Telephone devices for the deaf (TDD)
TDDs let you call another person who has a TDD. You can type messages that are displayed on a screen. TDDs come in many different models. They can also be used with telecommunication relay services.
Another telephone device, a telecoil, can be used with certain hearing aids. The telecoil is a small magnetic coil in the hearing aid. It helps improve sound during telephone calls.
Amplifiers that are portable or built into the receiver of a phone can help increase the volume for the listener. Some people may have trouble hearing a phone's high-pitched ring. That sound can be replaced with a lower-tone bell or buzzer. Or with a visual alert.
Radio, stereo, and TV amplifiers
These amplifiers can connect with hearing aids. They send audio signals directly from a radio, stereo, or TV with a receiver. Whether using headphone devices or wireless devices, these amplifiers let a hearing-impaired person listen to radio, stereo, or TV at a comfortable level. There is no background noise.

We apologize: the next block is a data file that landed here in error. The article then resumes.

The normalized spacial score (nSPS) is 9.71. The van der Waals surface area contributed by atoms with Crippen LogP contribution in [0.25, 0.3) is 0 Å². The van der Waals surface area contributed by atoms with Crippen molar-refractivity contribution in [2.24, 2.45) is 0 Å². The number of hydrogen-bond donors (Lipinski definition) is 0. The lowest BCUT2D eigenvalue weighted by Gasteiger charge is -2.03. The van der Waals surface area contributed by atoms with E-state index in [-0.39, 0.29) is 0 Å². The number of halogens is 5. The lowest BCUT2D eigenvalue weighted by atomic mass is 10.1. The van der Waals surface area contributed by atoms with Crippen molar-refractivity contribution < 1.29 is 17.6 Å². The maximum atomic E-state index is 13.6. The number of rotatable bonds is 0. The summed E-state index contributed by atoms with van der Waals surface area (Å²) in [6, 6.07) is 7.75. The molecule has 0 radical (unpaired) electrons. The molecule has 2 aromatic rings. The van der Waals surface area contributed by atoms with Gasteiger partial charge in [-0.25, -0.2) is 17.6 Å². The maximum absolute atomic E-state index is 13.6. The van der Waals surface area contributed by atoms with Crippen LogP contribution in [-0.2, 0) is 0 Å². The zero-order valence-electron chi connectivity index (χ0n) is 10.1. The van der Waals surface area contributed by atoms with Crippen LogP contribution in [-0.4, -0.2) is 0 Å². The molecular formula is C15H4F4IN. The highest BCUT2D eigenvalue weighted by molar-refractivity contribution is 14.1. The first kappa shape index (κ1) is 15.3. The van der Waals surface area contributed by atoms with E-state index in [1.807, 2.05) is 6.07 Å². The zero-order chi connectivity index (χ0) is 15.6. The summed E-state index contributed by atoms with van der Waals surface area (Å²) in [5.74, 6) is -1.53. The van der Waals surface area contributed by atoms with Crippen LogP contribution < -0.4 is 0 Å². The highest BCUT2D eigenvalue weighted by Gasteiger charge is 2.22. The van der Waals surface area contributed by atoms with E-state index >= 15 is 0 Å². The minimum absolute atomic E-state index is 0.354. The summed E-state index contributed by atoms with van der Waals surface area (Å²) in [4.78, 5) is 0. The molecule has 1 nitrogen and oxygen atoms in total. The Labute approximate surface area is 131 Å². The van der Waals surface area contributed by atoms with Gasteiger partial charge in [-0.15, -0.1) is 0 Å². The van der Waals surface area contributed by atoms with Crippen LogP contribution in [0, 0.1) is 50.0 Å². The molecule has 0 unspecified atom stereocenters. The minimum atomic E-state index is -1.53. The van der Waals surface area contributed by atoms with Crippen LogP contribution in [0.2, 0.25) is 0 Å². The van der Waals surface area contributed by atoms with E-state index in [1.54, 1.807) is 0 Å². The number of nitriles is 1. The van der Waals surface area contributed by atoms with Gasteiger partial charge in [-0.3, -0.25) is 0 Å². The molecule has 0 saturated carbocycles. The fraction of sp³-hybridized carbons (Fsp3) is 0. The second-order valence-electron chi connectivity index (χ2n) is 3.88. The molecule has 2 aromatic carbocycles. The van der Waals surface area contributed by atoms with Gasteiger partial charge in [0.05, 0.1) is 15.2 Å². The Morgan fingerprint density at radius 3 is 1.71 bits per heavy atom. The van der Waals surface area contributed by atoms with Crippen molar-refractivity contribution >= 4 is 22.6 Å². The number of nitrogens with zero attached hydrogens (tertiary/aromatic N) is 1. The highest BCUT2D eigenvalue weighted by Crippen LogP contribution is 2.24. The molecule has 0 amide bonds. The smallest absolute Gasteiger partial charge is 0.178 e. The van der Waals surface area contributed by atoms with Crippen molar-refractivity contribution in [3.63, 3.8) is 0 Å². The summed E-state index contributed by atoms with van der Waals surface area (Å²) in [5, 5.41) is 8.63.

Visual signaling devices can alert a hearing-impaired person to auditory signals he or she can't hear. Visual signaling devices that flash a light are available for phones, doors, alarms, baby monitors, and more. Other signaling devices include a vibrating option that can wake up a hearing-impaired person.
Captions for the hearing-impaired
Captions are the words shown on a TV screen that follow along with the audio part of the program. Hearing-impaired viewers can read the captions to follow the dialogue and action at the same time. Captions also describe sound effects that are important to the story line.
Captions can be open or closed. Open captions are on every TV. Closed captions require a set-top decoder. Or built-in decoder circuitry. Closed-caption technology is widely available now. So open-caption technology is rarely used.